6 Steps to Becoming a Listening Superstar (Your Partner will Thank You)

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I was invited by Marriage.com to write a blog post for them. Here’s my post on how the “fixer part” of us gets in the way of listening.

A frequent complaint I hear from couples is that one partner isn’t listening in the way that the other partner needs or wants. A common example is a wife venting about her day to her husband. She’s looking for him to come alongside her, just listen and be empathic. Instead, he’s giving her advice, trying to fix the problem. She complains, “he used to be able to just listen like a friend but now he’s always giving me advice or fixing and not listening to or supporting me.”

What changes after marriage?
When couples make a commitment like getting married or moving in together, they take on a new role. They become more than friends or lovers, they become a unit. In the scenario above, the husband may feel like the problem his partner is describing is also his to carry. He may get anxious when she vents, thinking that he has a problem too. Or, it may be that just seeing her stressed out is very uncomfortable for him and he wants to help end it. His anxiety gets in the way of just listening and he starts to fix.

Here are 6 steps to help get back to a place of listening well, which is what your wife or partner is asking for and needing.

1. Notice the Fixing Part. Say silently to yourself, “the fixer part of me is coming up right now.”

2. Self-Compassion. Say silently to yourself, “It’s a hard job to be a husband and a part of me gets anxious when my spouse vents.”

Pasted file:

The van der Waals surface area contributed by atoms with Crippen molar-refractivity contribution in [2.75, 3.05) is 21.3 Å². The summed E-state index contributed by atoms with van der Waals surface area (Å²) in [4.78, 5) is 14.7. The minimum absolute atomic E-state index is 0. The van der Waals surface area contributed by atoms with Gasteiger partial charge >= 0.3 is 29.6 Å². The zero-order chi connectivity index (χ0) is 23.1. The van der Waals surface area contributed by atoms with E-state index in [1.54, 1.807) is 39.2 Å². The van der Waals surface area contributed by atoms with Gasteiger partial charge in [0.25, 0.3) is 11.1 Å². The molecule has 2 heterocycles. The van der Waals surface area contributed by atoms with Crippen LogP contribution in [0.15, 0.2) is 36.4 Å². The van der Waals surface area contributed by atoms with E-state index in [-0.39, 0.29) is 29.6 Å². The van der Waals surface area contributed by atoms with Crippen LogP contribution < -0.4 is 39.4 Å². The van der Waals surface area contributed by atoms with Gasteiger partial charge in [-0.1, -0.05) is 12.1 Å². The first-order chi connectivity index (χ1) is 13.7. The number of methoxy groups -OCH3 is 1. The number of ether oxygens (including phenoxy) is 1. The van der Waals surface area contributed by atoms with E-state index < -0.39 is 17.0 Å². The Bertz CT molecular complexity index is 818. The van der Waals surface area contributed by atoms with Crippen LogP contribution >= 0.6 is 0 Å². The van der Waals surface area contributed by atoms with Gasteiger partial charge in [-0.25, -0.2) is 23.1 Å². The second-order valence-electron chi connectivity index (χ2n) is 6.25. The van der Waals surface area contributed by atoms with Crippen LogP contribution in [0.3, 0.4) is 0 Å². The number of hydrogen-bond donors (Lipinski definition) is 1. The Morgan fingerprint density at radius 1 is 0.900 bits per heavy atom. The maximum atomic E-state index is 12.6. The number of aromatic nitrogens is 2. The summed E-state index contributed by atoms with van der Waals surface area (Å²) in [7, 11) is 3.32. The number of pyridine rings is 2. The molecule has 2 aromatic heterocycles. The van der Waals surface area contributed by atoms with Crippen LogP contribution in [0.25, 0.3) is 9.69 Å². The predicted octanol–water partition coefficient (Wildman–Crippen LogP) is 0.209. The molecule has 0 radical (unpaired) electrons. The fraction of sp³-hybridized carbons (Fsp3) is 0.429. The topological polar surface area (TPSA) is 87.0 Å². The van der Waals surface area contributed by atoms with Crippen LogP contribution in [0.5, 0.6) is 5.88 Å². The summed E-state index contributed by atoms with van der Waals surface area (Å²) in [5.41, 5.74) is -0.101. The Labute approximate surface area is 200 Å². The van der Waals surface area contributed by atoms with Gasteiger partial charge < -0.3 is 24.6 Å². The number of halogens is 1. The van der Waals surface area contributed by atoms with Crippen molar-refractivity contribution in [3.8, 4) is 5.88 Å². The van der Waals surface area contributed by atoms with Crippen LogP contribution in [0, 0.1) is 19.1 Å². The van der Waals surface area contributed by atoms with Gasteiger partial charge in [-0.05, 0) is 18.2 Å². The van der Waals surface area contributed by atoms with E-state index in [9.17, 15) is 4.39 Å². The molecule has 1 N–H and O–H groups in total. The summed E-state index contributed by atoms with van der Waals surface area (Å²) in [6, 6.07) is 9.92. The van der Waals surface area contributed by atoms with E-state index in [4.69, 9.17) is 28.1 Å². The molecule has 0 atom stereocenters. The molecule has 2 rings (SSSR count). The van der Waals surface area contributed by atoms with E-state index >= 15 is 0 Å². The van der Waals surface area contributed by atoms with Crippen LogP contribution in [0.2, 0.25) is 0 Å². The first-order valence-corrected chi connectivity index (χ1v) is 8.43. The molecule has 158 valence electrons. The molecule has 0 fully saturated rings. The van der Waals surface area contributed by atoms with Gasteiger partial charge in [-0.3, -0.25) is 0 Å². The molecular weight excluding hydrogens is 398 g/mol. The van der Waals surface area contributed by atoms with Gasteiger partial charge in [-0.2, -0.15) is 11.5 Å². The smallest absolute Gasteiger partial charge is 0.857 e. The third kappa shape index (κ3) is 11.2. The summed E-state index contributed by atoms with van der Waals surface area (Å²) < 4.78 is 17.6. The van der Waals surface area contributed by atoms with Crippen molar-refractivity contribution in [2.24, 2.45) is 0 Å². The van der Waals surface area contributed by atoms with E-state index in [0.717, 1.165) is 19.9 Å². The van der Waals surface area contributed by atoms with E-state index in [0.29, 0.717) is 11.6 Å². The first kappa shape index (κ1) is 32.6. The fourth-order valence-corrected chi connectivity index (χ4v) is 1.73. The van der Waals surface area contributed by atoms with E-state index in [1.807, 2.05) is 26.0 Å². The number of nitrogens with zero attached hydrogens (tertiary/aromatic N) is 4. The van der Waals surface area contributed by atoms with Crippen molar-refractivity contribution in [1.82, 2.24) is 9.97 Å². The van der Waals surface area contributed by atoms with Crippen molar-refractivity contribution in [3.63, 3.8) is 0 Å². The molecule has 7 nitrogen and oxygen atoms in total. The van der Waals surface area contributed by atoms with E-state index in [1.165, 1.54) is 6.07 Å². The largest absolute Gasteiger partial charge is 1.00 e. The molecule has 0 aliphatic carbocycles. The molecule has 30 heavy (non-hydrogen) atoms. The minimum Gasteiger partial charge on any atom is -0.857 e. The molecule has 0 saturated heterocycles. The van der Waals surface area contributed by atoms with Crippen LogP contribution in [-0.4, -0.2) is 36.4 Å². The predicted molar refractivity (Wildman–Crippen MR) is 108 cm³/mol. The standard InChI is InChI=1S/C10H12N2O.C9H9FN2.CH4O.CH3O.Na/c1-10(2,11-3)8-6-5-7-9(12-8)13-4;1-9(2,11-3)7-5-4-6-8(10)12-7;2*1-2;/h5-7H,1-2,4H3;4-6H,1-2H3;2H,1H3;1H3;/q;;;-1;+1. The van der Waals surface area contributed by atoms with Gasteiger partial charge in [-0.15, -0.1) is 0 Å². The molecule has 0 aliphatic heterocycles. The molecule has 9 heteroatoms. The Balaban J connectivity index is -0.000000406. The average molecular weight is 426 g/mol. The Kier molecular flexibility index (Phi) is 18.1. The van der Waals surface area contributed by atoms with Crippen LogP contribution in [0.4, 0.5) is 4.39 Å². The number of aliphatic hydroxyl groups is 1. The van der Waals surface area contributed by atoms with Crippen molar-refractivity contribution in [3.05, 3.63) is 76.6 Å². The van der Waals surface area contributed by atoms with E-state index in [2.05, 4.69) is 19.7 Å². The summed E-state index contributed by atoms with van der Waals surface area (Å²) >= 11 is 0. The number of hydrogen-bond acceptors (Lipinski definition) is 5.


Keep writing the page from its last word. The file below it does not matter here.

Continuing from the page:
3. Breathe. Take a deep breath to ease the anxious part of you and get into your best self.

4. Just listen. Be as present as you can be.

5. Actively show you understand her feelings. Try different listening words. You will land on find ones that feel natural. “That sucks,” or “that sounds awful” can go a long way to helping her feel heard. If you’re not a words person, using compassionate eyes or soft touch may help her feel understood.

6. Check it out. Another time, when neither of you are stressed, bring up the topic of your new listening behavior and ask her what she is liking best and what’s not working well for her. For example, some people like affectionate touch from their partner while venting while other people really do not want that.

Being a spouse that listens well is harder than it looks. Hopefully these skills will help get you to superstar status. If you try these skills and are getting stuck in old patterns try a couples or individual counselling session. The therapy room is a safe space to learn and try out new skills.

Happy Listening!

Natalie

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